Surprising as it may be, given the regular season accolades of the 2 teams by comparison over the last 2 seasons, the Ravens still have one more thing working in their favor that the Colts don’t. Make that 3 things. The Ravens have now managed to win 3 playoff games in the last 2 seasons, while the Colts remain 0-1 when it really counts. Improbable as it may seem, outside of that Superbowl run in 2007, the Colts have only won one other playoff game since their ouster in the 2004 AFC title game.

 

History and trends aside though, there are few who could have watched what the Ravens did on Sunday in New England and not take notice. There’s no doubt, that like in all professional sports, despite players’ best efforts to give 100% all of the time, somehow once the NFL playoffs roll around, everything changes. The stakes go up, emotions run high, and momentum can swing on a dime. There’ll be no convincing me that when they take the field on Saturday night, after having not played a meaningful snap of football in nearly a month, the Colts can possibly be anywhere near ready to match the intensity of a Ravens team that’s been playing playoff football for the better part of 5 weeks now.  Even though the Ravens weren’t able to get the win that they thought they needed against the Steelers in Pittsburgh, there’s no substitute for an experience like fighting for your playoff life against an already heated divisional rival who has also reached the point of desperation. What have to Colts done to prepare for intensity like that?

 

Looking back at this seasons match up against the Colts, it’s easy to see, that if they take even a quarter of football to ramp up to the Ravens’ level of intensity on Saturday, it may be too late for them. It’s safe to say that this is a far different and probably a far better Ravens team than the Colts saw here a few weeks back. The Colts are a different team now too, whether they’re better or worse remains to be seen.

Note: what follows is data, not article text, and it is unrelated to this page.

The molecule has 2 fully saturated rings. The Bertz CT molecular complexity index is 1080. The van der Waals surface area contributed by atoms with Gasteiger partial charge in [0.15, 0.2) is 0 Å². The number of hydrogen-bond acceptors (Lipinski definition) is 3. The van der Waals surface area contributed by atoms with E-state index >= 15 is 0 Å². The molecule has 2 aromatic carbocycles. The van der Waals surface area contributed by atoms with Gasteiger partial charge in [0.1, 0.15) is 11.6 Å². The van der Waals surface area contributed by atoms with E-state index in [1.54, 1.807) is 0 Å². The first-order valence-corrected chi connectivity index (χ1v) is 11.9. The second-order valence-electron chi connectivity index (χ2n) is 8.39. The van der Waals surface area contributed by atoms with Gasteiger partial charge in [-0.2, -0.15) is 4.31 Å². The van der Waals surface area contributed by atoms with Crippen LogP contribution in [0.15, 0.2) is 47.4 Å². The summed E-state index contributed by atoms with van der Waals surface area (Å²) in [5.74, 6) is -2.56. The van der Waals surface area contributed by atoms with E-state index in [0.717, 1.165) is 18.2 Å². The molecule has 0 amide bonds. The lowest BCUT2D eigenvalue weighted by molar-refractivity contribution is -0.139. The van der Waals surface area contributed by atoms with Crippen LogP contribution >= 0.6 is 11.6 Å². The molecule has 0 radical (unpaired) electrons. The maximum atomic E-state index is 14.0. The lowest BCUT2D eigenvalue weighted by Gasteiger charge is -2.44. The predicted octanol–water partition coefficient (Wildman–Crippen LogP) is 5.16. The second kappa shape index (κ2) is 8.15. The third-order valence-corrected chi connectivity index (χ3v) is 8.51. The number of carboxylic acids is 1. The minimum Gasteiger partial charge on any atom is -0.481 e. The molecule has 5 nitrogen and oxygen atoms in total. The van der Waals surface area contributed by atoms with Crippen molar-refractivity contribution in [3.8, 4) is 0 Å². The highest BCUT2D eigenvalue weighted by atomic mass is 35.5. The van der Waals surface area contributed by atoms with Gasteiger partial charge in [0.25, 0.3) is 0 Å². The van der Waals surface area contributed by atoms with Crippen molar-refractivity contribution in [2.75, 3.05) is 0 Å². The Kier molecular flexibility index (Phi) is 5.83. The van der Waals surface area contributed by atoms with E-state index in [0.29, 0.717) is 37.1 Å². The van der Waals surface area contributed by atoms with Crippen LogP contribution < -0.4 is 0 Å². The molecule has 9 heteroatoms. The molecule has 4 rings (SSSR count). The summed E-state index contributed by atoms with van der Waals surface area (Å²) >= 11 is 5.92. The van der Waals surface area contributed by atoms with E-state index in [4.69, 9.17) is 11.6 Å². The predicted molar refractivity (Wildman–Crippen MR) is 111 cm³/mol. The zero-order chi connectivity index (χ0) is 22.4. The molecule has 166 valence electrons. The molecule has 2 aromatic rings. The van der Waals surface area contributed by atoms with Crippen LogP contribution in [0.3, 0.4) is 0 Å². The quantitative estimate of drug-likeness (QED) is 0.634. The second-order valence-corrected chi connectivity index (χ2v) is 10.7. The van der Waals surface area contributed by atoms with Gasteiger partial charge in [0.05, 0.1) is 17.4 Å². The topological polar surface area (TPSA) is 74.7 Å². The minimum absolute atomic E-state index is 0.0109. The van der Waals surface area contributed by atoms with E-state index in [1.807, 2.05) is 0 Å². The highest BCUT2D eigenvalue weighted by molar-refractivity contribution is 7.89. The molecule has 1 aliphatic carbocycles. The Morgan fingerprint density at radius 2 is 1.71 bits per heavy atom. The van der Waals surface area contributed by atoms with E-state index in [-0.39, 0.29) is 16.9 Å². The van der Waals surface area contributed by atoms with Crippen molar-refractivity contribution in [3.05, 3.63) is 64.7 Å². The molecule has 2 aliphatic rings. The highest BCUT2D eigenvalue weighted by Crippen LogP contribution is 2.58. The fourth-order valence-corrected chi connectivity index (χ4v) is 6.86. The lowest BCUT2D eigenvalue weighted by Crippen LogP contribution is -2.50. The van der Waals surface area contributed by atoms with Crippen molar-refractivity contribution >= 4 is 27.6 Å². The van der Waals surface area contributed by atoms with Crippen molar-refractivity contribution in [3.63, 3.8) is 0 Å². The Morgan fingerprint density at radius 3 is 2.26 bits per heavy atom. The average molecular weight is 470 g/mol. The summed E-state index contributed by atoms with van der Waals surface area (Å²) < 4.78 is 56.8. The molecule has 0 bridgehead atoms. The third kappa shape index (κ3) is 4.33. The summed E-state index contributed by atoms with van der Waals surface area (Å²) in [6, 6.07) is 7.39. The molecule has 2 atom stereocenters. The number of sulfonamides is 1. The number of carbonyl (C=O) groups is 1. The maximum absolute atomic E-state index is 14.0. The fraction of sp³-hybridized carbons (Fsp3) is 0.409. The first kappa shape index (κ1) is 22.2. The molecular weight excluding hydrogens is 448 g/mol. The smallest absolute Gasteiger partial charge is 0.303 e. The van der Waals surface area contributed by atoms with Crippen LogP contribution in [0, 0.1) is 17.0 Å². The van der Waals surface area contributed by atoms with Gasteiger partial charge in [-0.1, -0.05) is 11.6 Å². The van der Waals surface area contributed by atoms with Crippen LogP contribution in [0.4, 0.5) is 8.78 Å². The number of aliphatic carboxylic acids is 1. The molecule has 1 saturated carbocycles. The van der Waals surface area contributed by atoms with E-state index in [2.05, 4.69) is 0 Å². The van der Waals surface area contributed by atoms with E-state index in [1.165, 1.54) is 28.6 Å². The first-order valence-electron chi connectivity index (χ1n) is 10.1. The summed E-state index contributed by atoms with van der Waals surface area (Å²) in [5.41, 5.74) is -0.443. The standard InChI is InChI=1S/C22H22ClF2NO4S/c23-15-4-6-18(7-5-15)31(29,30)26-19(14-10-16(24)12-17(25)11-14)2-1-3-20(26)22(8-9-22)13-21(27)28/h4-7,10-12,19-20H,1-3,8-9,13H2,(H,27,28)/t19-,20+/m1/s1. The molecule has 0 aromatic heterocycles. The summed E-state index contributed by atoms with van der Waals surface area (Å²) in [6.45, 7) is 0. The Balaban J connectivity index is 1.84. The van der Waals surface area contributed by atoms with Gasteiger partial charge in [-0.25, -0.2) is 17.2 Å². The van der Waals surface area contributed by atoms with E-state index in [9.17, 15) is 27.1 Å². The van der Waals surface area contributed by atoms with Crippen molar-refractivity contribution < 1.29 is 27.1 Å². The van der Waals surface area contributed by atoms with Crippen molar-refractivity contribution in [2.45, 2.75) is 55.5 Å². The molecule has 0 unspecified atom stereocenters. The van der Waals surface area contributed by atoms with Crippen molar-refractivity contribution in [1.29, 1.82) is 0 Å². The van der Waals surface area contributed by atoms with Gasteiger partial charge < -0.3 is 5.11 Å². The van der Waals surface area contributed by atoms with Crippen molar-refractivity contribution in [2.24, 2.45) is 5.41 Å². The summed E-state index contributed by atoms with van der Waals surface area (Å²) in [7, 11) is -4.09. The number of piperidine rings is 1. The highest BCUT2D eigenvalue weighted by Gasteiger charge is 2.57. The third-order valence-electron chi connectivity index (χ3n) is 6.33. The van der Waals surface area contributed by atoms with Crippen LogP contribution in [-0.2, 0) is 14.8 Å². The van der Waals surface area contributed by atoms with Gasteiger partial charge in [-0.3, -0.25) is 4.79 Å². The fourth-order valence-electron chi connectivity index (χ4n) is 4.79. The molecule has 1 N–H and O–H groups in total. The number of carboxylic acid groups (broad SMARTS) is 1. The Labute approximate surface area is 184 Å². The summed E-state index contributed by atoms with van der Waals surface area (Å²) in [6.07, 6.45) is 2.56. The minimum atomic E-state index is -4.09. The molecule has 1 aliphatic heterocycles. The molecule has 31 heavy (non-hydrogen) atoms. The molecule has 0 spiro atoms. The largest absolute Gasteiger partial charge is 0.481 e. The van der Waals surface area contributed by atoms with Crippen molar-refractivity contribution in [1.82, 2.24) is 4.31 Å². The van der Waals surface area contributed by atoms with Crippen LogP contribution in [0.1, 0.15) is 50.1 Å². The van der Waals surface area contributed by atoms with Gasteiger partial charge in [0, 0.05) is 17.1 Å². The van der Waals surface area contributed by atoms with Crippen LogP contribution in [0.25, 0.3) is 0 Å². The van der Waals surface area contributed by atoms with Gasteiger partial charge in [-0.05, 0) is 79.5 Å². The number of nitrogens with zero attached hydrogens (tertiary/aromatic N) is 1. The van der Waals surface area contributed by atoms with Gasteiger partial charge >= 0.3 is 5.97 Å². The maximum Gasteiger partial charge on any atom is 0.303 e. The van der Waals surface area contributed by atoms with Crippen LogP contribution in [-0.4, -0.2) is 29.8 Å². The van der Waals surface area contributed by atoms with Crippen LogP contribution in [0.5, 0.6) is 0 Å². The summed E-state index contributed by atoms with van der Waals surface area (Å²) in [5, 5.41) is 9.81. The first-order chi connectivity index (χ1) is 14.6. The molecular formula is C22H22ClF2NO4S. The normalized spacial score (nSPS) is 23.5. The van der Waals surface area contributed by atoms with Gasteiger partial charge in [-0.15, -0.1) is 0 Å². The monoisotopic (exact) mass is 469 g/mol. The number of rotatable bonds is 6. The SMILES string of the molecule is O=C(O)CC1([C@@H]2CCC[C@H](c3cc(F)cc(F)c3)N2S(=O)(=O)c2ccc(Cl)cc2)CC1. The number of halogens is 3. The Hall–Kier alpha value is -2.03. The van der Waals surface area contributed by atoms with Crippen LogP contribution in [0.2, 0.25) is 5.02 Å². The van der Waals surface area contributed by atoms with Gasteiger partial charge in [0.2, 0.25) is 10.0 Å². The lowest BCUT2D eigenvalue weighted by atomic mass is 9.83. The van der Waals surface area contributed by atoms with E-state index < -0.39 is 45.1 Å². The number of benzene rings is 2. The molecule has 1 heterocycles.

One thing that seems all but certain, is that should the Colts come up short of the ultimate goal that they’ve laid out for themselves this season, that of winning a Superbowl, the blame will be laid squarely at the feet of first year coach Jim Caldwell, and particularly that decision to begin resting those starters, seemingly an eternity ago. If they fail to win it all, the fans and media will turn on Caldwell in a heartbeat, even more than they have already.

 

If you remember the looks on the faces of the Colts starters as they came to grips themselves with Caldwell’s decision, they didn’t quite seem sold either. Throwing Reggie Wayne and Dallas Clark out on the field the following week in terrible conditions against the Bills for just long enough to reach the personal milestones of 100 catches further mixed the message of one goal that Caldwell force fed his team just a week earlier.

 

If adversity sets in for the Colts early in this one, watching them turn on one another would seem all but inevitable, and priceless too by the way. If the Ravens somehow jump on the Colts early on Saturday like they did to the Patriots, it could be another banner day in Baltimore football history. I do love a laugher, and we just don’t play enough of those, one against the Colts would be enjoyable beyond anything that I can reason at this point. Then again, if the Ravens jump on anyone like they did the Patriots on Sunday, that’s all she wrote.

 

Survive and advance, my heart can take it.